When you write your own blog posts know that you will get both good and bad feedback.  Don’t allow the “down voters” to influence your mood or state of mind.  Think about the bigger picture.  You are helping others, and there are those who will do the same for you.  Besides you can think that some of those down voters are just bots programmed to down vote everybody ;-).

Life for us is a journey.  Joy is experienced in the journey, that is, the present.  You can choose to be taxed by something difficult, or you can change your perception and welcome the Ninja Warrior obstacle course that you will conquer with style.

Learning is fun, life is fun.  If this isn’t how you perceive things then I want to open your understanding.  Our perception is our own, and largely of our own making and direction.  We need to put in good so that good may flourish.  For your mind I will recommend to you the first positive speaker I encountered who changed my whole world view and lead me on a path without “Stinken Thinken”… that’s right.  I’m talking about Zig Ziglar.  Get his book “See You at the Top” and read it.  You’ll be glad you did.  It’s broken into short stories so it’s not a tedious read.  As a matter of fact it’s probably one of the most enjoyable books I have ever read.  I’ll be recommending more books another time.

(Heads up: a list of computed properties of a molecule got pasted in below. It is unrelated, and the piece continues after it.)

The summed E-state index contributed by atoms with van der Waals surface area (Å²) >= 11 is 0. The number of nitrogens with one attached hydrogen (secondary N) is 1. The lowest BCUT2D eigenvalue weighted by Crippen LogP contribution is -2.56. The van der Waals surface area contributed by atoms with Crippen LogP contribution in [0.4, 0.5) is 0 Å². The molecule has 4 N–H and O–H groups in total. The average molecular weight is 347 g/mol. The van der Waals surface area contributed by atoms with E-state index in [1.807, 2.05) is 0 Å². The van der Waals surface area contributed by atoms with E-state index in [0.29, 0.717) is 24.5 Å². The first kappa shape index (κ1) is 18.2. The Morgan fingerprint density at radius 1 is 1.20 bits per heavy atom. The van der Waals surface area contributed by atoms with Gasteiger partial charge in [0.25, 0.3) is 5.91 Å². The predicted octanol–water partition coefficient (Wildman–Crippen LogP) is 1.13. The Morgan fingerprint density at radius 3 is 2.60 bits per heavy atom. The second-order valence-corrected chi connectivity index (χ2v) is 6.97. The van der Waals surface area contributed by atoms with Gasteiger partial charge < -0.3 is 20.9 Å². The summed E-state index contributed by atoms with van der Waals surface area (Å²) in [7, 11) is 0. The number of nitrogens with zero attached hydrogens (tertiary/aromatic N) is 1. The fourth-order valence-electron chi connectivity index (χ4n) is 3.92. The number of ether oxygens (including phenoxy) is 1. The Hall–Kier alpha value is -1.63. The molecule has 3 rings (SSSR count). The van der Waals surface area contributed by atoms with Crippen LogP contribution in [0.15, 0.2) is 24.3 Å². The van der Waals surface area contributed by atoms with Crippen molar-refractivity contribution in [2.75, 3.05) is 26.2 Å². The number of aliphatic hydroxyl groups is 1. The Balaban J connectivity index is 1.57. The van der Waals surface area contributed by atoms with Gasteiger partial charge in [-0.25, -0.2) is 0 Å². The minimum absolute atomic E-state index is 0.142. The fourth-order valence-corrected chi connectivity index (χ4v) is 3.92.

Perception makes the journey.  Teaching and sharing what you learn are empowering and worthwhile.  In the end it’s not all about “learning”, but it goes beyond that into “connecting with others”.  People are the spice of life.  Be active in helping others whether by teaching what you’ve learned or otherwise.  But I do encourage you to pursue what you’re passionate about, share that journey, and in so doing grow, and those with you.

Don’t let any “reasons” hinder you.  Cast aside doubts.  Be the person you would rather be.  As Zig Ziglar has said “You were designed for accomplishment, engineered for success, and endowed with the seeds of greatness”.  So be confident and be faithful in the small things.

As always I hope you found this both enjoyable and insightful!  Please comment, share, subscribe to my RSS Feed, and follow me on twitter @6ftdan!

God Bless!
-Daniel P. Clark

Image by Duane Schoon via the Creative Commons Attribution-NonCommercial-ShareAlike 2.0 Generic License.



  1. Caleb Nei
    January 28, 2015 - 10:44 pm

    Thanks for the good words, Daniel.